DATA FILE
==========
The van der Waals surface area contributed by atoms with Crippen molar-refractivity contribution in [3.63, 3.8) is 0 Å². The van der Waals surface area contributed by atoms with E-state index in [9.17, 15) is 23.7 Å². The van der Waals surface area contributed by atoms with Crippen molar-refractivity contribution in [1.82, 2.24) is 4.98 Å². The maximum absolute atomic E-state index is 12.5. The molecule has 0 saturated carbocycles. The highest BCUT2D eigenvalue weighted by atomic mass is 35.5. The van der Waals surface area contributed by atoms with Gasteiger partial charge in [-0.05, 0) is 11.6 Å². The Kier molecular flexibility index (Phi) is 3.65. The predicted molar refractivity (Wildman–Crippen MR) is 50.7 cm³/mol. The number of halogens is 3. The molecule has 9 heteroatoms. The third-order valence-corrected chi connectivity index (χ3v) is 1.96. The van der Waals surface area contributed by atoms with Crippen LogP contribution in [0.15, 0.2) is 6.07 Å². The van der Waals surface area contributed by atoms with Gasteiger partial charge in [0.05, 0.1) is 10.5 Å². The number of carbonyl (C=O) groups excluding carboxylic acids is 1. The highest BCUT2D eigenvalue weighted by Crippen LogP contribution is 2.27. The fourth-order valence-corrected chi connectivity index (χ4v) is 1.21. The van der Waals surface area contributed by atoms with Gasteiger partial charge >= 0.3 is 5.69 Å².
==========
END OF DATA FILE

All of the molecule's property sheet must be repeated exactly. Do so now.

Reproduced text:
The van der Waals surface area contributed by atoms with Crippen molar-refractivity contribution in [3.63, 3.8) is 0 Å². The van der Waals surface area contributed by atoms with E-state index in [9.17, 15) is 23.7 Å². The van der Waals surface area contributed by atoms with Crippen molar-refractivity contribution in [1.82, 2.24) is 4.98 Å². The maximum absolute atomic E-state index is 12.5. The molecule has 0 saturated carbocycles. The highest BCUT2D eigenvalue weighted by atomic mass is 35.5. The van der Waals surface area contributed by atoms with Gasteiger partial charge in [-0.05, 0) is 11.6 Å². The Kier molecular flexibility index (Phi) is 3.65. The predicted molar refractivity (Wildman–Crippen MR) is 50.7 cm³/mol. The number of halogens is 3. The molecule has 9 heteroatoms. The third-order valence-corrected chi connectivity index (χ3v) is 1.96. The van der Waals surface area contributed by atoms with Crippen LogP contribution in [0.15, 0.2) is 6.07 Å². The van der Waals surface area contributed by atoms with Gasteiger partial charge in [0.05, 0.1) is 10.5 Å². The number of carbonyl (C=O) groups excluding carboxylic acids is 1. The highest BCUT2D eigenvalue weighted by Crippen LogP contribution is 2.27. The fourth-order valence-corrected chi connectivity index (χ4v) is 1.21. The van der Waals surface area contributed by atoms with Gasteiger partial charge >= 0.3 is 5.69 Å².